Many people are sensitive to the allergens found in certain types of tree pollen. When the wind blows, tiny pollen spores become airborne in search of other trees to pollinate. If an allergic person breathes in some of these spores, he or she might develop a runny nose, watery eyes, and congestion that can last for several hours. Airborne allergens can be difficult to avoid, especially in an area with lots of trees, but people can usually find relief with over-the-counter medications and nasal sprays. An individual with a severe or persistent tree pollen allergy typically should speak with his or her doctor to learn about different treatment options.
Tree pollen allergy sufferers most frequently experience symptoms around elm, walnut, pecan, and hickory trees. Some individuals are sensitive to sycamore, olive, and willow trees as well. Reactions tend to be worse when a person lives or works near many trees, though pollen spores can easily be carried by the wind from trees far away. Depending on the specific tree pollen allergy a person has, symptoms may only be present during certain seasons. They are generally worse in the early springtime, however, when most trees produce new spores.
Pollens enter the nose and mouth and attach to the mucous membranes in the throat. An allergic person's immune system recognizes the pollens as foreign invaders, although the pollens themselves do not pose a health threat. The immune system releases histamines to fight off the allergens, which results in inflammation, irritation, and mucus production in the airways. Results of a tree pollen allergy include a stuffed-up or runny nose, head and chest congestion, coughing, sneezing, and red, watery eyes. Some severely allergic people experience face and neck swelling as well as an itchy skin rash.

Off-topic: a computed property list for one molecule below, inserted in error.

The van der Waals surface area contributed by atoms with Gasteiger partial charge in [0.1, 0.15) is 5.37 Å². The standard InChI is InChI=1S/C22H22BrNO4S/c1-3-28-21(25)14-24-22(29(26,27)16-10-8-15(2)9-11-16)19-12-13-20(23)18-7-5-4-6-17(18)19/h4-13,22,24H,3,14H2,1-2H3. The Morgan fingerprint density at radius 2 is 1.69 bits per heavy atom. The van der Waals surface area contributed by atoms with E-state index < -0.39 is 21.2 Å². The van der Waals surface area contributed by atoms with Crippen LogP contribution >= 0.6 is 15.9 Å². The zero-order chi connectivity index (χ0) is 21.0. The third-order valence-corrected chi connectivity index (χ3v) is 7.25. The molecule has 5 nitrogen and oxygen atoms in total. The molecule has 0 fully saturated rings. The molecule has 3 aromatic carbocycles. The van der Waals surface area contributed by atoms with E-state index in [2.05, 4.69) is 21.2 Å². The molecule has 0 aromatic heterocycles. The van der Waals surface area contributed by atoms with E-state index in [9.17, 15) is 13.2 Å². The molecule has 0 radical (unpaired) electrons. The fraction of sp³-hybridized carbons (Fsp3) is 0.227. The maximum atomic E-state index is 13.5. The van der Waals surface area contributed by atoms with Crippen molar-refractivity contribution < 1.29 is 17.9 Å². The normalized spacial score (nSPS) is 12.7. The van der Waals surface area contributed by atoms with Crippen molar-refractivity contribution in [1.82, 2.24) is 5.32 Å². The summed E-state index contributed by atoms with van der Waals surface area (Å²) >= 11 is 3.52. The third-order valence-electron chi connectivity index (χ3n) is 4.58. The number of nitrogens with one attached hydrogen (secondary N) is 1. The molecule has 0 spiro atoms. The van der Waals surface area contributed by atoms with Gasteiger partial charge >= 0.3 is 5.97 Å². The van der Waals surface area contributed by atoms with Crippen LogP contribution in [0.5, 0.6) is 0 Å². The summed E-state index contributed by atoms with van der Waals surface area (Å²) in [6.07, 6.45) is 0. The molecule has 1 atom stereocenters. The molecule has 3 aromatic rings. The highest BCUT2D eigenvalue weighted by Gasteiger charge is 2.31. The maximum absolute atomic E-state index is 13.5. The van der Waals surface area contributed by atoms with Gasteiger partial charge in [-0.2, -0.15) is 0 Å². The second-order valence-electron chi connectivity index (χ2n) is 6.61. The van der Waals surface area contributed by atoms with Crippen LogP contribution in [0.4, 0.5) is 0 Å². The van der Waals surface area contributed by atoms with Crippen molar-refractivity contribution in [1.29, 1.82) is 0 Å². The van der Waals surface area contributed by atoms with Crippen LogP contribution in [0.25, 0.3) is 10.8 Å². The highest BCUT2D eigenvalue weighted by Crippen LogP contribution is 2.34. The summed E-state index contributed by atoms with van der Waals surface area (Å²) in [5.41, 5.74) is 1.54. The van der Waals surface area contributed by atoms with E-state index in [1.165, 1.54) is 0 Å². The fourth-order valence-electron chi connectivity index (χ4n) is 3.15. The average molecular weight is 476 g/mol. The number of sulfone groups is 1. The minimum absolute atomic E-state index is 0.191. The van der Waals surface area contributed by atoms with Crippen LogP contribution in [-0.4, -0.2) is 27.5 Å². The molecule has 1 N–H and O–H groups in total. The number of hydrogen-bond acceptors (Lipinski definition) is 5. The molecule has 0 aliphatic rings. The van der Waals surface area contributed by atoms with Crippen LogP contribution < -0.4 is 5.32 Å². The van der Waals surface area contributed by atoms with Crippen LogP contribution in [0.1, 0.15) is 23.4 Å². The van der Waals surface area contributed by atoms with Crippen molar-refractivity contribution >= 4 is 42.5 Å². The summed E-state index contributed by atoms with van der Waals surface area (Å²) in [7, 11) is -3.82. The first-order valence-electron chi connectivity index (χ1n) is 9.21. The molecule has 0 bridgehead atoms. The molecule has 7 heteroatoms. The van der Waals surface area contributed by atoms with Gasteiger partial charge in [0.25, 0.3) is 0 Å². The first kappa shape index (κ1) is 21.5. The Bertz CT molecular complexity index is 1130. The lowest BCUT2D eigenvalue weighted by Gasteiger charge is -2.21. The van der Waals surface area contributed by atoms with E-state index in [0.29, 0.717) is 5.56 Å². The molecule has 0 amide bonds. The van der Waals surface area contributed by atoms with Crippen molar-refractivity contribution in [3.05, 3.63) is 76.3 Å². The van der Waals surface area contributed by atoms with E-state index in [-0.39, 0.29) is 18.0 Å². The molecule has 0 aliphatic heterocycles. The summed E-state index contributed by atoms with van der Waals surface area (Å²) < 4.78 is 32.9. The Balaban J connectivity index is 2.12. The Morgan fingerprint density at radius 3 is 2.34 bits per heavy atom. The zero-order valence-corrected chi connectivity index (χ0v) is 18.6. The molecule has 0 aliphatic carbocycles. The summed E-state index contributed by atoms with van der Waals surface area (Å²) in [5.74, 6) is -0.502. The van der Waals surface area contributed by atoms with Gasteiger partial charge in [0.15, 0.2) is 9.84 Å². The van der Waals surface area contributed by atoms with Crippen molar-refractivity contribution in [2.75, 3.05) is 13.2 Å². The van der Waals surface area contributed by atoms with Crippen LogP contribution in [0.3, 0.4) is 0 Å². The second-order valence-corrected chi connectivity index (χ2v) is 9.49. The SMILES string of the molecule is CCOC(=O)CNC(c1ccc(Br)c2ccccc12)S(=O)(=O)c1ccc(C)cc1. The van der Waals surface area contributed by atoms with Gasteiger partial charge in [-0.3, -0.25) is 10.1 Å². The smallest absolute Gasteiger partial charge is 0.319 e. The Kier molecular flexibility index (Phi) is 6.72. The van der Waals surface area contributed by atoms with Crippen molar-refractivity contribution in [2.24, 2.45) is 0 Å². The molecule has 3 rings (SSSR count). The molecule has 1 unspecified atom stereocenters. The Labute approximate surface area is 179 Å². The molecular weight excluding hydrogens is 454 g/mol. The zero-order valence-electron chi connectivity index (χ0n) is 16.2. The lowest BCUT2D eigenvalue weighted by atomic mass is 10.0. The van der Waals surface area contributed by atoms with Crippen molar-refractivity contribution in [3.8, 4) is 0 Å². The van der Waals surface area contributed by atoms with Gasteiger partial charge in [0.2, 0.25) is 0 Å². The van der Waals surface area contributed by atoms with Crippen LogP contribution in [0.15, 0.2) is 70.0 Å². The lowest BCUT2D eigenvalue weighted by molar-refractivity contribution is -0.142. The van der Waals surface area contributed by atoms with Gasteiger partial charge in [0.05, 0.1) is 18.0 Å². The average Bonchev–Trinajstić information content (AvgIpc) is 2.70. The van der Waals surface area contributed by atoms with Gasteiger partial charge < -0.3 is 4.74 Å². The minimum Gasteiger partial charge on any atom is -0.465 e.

Most tree pollen allergy problems can be treated with oral antihistamines and decongestants. Some people find that saline nasal sprays help to reduce congestion, and specialized over-the-counter eye drops can reduce itching and redness. Symptoms tend to go away within a few hours of going indoors and taking the appropriate medications.
If a person finds that over-the-counter medications simply do not provide relief, he or she can visit a physician. The doctor can determine the specific causes of a patient's tree pollen allergy and determine the best course of treatment. Some patients are prescribed high-strength antihistamines to combat active reactions and daily medication to help prevent the onset of allergic symptoms. A doctor may suggest regular allergy shots for people who suffer from frequent allergic episodes. In addition, medical professionals can help a patient identify the triggers of his or her reactions and learn about the most effective methods of avoiding exposure.